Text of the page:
I’ve met Anthony Cohen, a historian who saw a need to bring a painful part of American history into the present, to shine under a light of education.  I had heard of Cohen back in the 1990s when Peerless Rockville, a historic preservation organization in my city, brought attention to his reenactment of a slave escaping on the Underground Railroad.  He has now done this on three arduous routes, the first 1,200 miles from Sandy Spring, Maryland to Ontario, Canada by foot, boat, and rail.  Cohen is now founder and president of the Menare Foundation, a nationwide nonprofit dedicated to preserving the legacy of the Underground Railroad.   Here in Montgomery County, inside Seneca Creek State Park, the foundation headquarters is Button Farm, a living history center depicting 19th-century slave plantation life.  It brings people in for a two-day program called the Underground Railroad Immersion Experience as well as bringing a steady stream of schoolchildren in for one-day programs and tours.  Volunteers, both adult and youth, individuals and groups, come for hands-on farming that supports the site’s Community  Supported Agriculture (CSA), light grounds work, and other plantation-era chores.

The same day (an embarrassment of riches) I met Woody Woodroof, founder and executive director of Red Wiggler Community Farm in Clarksburg, Maryland.  More than food, the farm sows hope and pride and health.  It provides work for local adults with intellectual disabilities in an atmosphere of inclusion. It has a CSA that includes an intentional outreach to less affluent members of the community—25% of members are from low-income households, including low-income adults with developmental disabilities. And the farm reaches out to area youth to participate in the inclusive work of the farm, helping it to produce what the community needs, learning about organic farming, and practicing environmental stewardship.

I’d be remiss not to mention that my fellow members of Leadership Montgomery are a huge inspiration themselves.   Suffice it to say that the group includes many people who didn’t wait to be told how they could serve their community—they saw a need, and they stepped up.  I hope to tell you more about these visionaries in the future.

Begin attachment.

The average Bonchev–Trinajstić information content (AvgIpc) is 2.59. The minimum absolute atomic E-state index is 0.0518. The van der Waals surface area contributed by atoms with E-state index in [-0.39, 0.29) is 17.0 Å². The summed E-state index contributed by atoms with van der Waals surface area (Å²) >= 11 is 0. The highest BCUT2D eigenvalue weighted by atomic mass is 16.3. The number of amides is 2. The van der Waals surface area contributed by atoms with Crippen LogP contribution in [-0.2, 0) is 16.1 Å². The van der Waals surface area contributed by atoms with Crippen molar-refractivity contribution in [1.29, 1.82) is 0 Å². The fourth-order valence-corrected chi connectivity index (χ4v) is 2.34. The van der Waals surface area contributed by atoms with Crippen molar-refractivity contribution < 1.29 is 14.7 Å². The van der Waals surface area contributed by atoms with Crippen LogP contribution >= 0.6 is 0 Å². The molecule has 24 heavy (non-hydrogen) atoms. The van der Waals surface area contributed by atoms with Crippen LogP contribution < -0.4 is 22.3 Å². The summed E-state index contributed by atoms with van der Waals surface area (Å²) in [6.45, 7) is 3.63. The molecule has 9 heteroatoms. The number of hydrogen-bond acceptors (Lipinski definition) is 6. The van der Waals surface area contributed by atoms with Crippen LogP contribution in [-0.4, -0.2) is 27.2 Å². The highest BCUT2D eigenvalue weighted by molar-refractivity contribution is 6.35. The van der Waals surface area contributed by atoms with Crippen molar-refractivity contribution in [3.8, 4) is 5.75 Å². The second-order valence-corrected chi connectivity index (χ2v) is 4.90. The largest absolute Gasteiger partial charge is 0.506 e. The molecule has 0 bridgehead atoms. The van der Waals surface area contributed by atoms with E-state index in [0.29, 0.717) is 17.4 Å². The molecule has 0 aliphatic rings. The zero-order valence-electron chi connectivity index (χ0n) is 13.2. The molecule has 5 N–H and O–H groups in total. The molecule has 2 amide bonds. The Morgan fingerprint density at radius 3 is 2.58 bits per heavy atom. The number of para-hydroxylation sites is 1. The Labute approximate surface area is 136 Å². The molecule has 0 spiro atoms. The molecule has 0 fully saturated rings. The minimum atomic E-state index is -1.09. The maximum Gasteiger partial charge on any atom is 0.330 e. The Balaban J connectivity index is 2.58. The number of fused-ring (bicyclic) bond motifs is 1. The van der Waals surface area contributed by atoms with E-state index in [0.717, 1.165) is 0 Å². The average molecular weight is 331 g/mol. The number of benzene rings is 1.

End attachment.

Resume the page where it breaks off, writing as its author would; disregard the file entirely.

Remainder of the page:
Two days after my Leadership Montgomery session, I was inspired through another media, The Ellen De Generes TV show which brings the good in humans daily to a national audience of millions.  Ellen’s guest was Blake Mycoskie, founder of TOMS.  In his travels in Argentina he saw that there were children who were being kept out of going to school just for want of a pair of shoes.  So he started a shoe company with a “One for One” model where for every pair of shoes purchased, a pair is given to a child in need.  Putting shoes on children who otherwise would have gone without prevents disease and injury, and even more awesomely helps educate the world’s children.   Started with a small project in Argentina, TOMS has given shoes to more than one million children in more than 20 countries.  Mycoskie told viewers he was looking at expanding the One for One model to other products.  Next up in a literally visionary move is sunglasses, the sale of which will benefit people who need eye care, giving them prescription glasses, medical treatment for sight threatening conditions, or sight-saving surgery.  Wow.

At the same time as watching that Ellen episode I’d DVR’d, I was reading Gayle Tzemach Lemmon’s book The Dressmaker of Khair Khana.  Her inspiration is an Afghan woman, Kamila Sidiqi, who started a business to help support her family in the midst of Taliban-held Kabul.  She didn’t know how to sew but needed to create income from her living room, where she and the rest of the women of Kabul had been relegated.  At great personal risk she not only became a tailor herself and cautiously moved about the city creating a customer base from behind her chadri, but ended up creating opportunities for other women, including starting a school so others could learn to sew and support their families, too. 


One of my long-time sources of inspiration on a global level died recently—Wangari Maathai, a Kenyan environmentalist and activist who founded the Green Belt Movement that has planted millions of trees across Africa.  She was a Nobel Peace Prize winner for her work.  So I was cheered to learn last week that this year’s Nobel Peace Prize went to three African women who are changing the world for the better by improving opportunities for women:  Ellen Johnson-Sirleaf, Tawakul Karman, and Leymah Gbowee, I will have to read more about these women and their work in the coming weeks and months, to add them to my arsenal of inspiration.

Whether it’s on a global level or a local level (and truly all transformations of society must happen at both, as well as an individual level), for me the awe in this is seeing the power of one person to make a difference in the world.  I am figuring out how I can best do this.  For now I’m focusing on lighting the spark, sharing inspiring stories through my writing, and asking, what will you do to inspire and make a difference?